61. Reptiles show first epaxial musculature differentiation
    • Transversospinalis
    • Longissimus
    • Iliocostalis
  62. Muscles of Sphenodon
    • Living primitive reptile, shown superficial to deep.
    • These muscles attach to vertebral processes.
    • Hypaxial muscles attach to ribcage and assist in breathing and moving the trunk (of great importance in snakes)
  63. Hypaxial muscles arise form four embryonic groups
    • Dorsomedial muscles that become longus colli that moves the neck.
    • Medial musculature that includes the transversus abdominus and internal oblique.
    • Lateral musculature that is outside the ribcage consisting of external obliques and external intercostals.
    • Medial and lateral muscles contribute to rectus abdominus.
  64. External and internal intercostal muscles have opposite functions in respiration
    • because the originate form different embryonic muscle masses.
    • External intercostals function to assist diaphragm in inspiration.
    • Internal intercostals are most active during expiration and innermost intercostals act with them.
    • Oblique muscles are a continuous sheet only becuase ribs are absent in the abdomens of mammals.
  65. Appendicular muscles in fishes arise from myotomes that grow out into fins in dorsal and ventral masses
    • Dorsal muscles elevate fin (=levators)
    • Ventral muscles depress fin (=depressors)
    • Appendicular muscles in tetrapods more prominent and relatively larger.
    • Receive contributions from axial muscles and branchiomeeric (=gill arch muscles)
    • Fore and hind limb differences occur because of different attachments of girdles and limb purpose (body support, propulsion, etc.)
  66. Four muscle sources and muscles then divide and increase specificity of actions as well as complexity at limb
    • 1. Branchiometric
    • 2. Axial musculature
    • 3. Dorsal muscles
    • 4. Ventral muscles
  67. Branchiometric
    • trapiezius and mastoid group.
    • In mammals this group includes: clavotrapezius, acromiotrapezius and spinotrapezius.
    • In mammals the mastoid group includes: cleidomatoid and sternomastoid
  68. Axial musculature
    • gives rise to levatator scapulae, rhomboideus complex and serratus muscles.
    • With the trapezius complex these muscles provide the muscular sling that suspends the body between the scapulae.
    • Tetrapod forelimbs are suspended by a muscular sling, with little or no bony connnection to the axial skeleton.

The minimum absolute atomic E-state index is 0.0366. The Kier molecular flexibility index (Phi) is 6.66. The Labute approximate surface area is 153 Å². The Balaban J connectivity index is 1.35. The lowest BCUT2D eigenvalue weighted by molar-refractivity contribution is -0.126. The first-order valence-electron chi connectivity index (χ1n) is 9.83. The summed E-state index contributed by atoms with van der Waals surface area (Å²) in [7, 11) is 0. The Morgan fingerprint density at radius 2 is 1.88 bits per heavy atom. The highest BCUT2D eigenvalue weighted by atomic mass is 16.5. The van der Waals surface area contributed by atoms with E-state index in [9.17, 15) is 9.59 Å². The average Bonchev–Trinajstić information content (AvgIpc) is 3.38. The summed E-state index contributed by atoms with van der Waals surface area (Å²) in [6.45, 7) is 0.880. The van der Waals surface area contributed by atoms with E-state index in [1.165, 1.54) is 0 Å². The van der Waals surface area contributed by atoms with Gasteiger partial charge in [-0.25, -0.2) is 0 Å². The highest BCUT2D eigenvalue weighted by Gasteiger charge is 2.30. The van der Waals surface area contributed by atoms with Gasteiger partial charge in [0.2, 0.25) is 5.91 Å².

• Turtles are the exception to the forelimb suspension plan because the shoulder girdle in them is attached to the shell.
    • In pterosaurs, birds and bats the shoulder girdle rests on the sternum as an adaptation for shoulder stability during flight.
    • In fishes the pectoral girdle is usually attached to the rear of the skull, but in tetrapods it is not.
  69. Dorsal muscles
    • insert on the humerus and move it turing the stepping cycle.
    • Latissimus dorsi - originates from body wall outside limb.
    • Teres major - slip that separates and acquires own attachments on scapula.
    • Other dorsal humeral muscles are: teres minor, subscapularis and deltoideus and the triceps group, although those are extensors of the forearm and not the arm.
    • dorsal muscles of the forearm are most of the extensors and straighten the digits via tendons.
  70. Ventral muscles
    • Located along the ventral wall of the chest; include: Pectoralis and its derivatives, including pectoantebranchialis and deeper pectoralis major, pectoralis minor and xiphihumeralis.
    • Supracoracoideus - coracoid to humerus in reptiles.
    • In mammals, originates dorsally, from the lateral scapular face - divided into supra and infraspinatus muscles that insert on the humerus.
    • The coracobrachialis arise from the coracoid that runs along the underside of the humerus.
    • In mammals, the biceps branchii has two heads, and represents the fusion of two muscles with their insertions on the forearm. They are flexors in early tetrapods.
    • Forearm flexors act on digits through tendons.
  71. Pelvic girdle